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Electric Breaking of DC Motors – Types of Electric Breaking
The DC motors can be stopped using one of the following methods −
- Mechanical (Friction) Breaking
- Electric Breaking
In mechanical breaking, the motor is stopped due to friction between the moving parts of the motor and the break shoe. The mechanical breaking has several disadvantages as non-smooth stop, wear and tear of moving parts, breaking power wasted as heat and greater stopping time etc.
In electric breaking, the kinetic energy of moving parts of the motor is converted into electrical energy which is either dissipated in a resistance or returned to the supply source.
Types of Electric Breaking
There are three types of electric breaking methods of a DC motor
- Rheostat Breaking or Dynamic Breaking
- Regenerative Breaking
- Plugging or Reverse Current Breaking
Rheostat Breaking or Dynamic Breaking
In dynamic breaking, the armature of running DC motor is disconnected from the supply and is connected across a breaking resistance Rb. However, the field winding is left connected to the supply. Hence, the motor now works as a generator and producing a breaking torque.
This method is also known as rheostat breaking since an external resistance Rb is connected across the armature for the electric breaking. During dynamic electric breaking when the motor works as a generator, the kinetic energy of moving parts of the motor is converted into electrical energy and is dissipated in the form of heat in the breaking resistance Rb and the armature circuit resistance Ra. As a result, the motor is brought to standstill quickly.
The dynamic breaking or rheostat breaking is an inefficient method of breaking since all the generated energy is dissipated in the form heat in the resistance.
In regenerative breaking, the motor is operated as a generator so the kinetic energy of the moving parts of the motor is converted into electrical energy. This electrical is then returned to the supply source. This action slows down the motor.
The regenerative breaking is only possible when the driven load forces the motor to run at a speed greater than the no-load speed with a constant field excitation. Under this condition, the back EMF (Eb) of the motor is more than the supply voltage, which reverses the armature current of the motor. Therefore, the motor now beings to operate as a generator and the generated electrical energy is transferred to the supply source.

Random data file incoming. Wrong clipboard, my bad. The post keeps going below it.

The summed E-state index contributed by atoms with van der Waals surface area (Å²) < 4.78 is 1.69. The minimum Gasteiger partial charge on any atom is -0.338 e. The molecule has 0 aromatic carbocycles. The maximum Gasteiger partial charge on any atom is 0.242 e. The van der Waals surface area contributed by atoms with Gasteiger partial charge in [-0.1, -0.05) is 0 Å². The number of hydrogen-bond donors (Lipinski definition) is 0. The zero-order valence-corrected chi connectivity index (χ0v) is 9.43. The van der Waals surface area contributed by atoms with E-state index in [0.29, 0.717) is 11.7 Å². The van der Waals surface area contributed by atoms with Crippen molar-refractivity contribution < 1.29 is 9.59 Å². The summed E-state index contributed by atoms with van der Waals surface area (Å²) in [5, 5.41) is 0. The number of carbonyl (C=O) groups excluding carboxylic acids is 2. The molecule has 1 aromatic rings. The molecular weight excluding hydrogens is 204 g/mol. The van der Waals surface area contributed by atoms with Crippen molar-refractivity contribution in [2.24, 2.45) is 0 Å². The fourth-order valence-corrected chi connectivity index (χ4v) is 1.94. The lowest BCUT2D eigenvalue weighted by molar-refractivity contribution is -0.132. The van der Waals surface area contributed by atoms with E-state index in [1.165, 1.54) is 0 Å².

The regenerative breaking cannot be used for stopping the motor. It is just used for controlling the speed above the no-load speed of the DC motors.
The necessary condition for the regenerative breaking is that the back EMF of the motor must be greater than the supply voltage, so that the armature current is reversed and the motoring operation is changed to the generating operation.
The regenerative breaking is mainly used to control the speed of DC motors driving the loads such as electric locomotives, elevators, cranes and hoists etc.
Plugging or Reverse Current Breaking
In the plugging or reverse current breaking, the connections of the armature are reversed so that the motor tends to rotate in the opposite direction and provides the necessary breaking effect. When the motor comes to rest, the supply source must be disconnected otherwise the motor will start rotating in the opposite direction.
When the armature connections are reversed, the supply voltage and the back EMF will act in the same direction. Hence, during the breaking the resultant voltage across the armature will be equal to (V+Eb), which is approximately double of the supply voltage. This reverses the armature current and hence a high breaking torque is produced. To limit the armature current to a safe value, a current limiting resistor is connected in series with the armature.
The plugging is a highly inefficient method of breaking since the power supplied by the moving parts as well as power supplied by the source is wasted in resistances.
The plugging is mainly used in controlling rolling mills, elevators, machine tools and printing presses etc.
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